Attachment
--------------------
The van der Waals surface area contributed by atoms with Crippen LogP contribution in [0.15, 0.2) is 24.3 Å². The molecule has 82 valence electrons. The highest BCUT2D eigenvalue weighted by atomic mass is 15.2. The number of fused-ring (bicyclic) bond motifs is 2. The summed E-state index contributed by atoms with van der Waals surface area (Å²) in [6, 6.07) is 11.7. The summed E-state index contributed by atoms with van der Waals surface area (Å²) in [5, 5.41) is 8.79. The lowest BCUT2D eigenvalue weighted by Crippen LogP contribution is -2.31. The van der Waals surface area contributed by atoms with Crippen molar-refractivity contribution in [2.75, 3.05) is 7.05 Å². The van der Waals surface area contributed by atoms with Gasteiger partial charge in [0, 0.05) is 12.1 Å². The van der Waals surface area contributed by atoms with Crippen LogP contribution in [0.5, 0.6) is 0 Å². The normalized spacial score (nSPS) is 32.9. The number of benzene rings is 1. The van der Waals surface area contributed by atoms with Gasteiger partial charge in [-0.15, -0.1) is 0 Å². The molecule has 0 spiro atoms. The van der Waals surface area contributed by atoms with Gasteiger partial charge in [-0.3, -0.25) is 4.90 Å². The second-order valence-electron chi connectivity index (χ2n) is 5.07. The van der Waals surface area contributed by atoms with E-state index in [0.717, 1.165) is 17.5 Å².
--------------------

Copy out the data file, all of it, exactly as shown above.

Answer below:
The van der Waals surface area contributed by atoms with Crippen LogP contribution in [0.15, 0.2) is 24.3 Å². The molecule has 82 valence electrons. The highest BCUT2D eigenvalue weighted by atomic mass is 15.2. The number of fused-ring (bicyclic) bond motifs is 2. The summed E-state index contributed by atoms with van der Waals surface area (Å²) in [6, 6.07) is 11.7. The summed E-state index contributed by atoms with van der Waals surface area (Å²) in [5, 5.41) is 8.79. The lowest BCUT2D eigenvalue weighted by Crippen LogP contribution is -2.31. The van der Waals surface area contributed by atoms with Crippen molar-refractivity contribution in [2.75, 3.05) is 7.05 Å². The van der Waals surface area contributed by atoms with Gasteiger partial charge in [0, 0.05) is 12.1 Å². The van der Waals surface area contributed by atoms with Crippen LogP contribution in [0.5, 0.6) is 0 Å². The normalized spacial score (nSPS) is 32.9. The number of benzene rings is 1. The van der Waals surface area contributed by atoms with Gasteiger partial charge in [-0.15, -0.1) is 0 Å². The molecule has 0 spiro atoms. The van der Waals surface area contributed by atoms with Gasteiger partial charge in [-0.3, -0.25) is 4.90 Å². The second-order valence-electron chi connectivity index (χ2n) is 5.07. The van der Waals surface area contributed by atoms with E-state index in [0.717, 1.165) is 17.5 Å².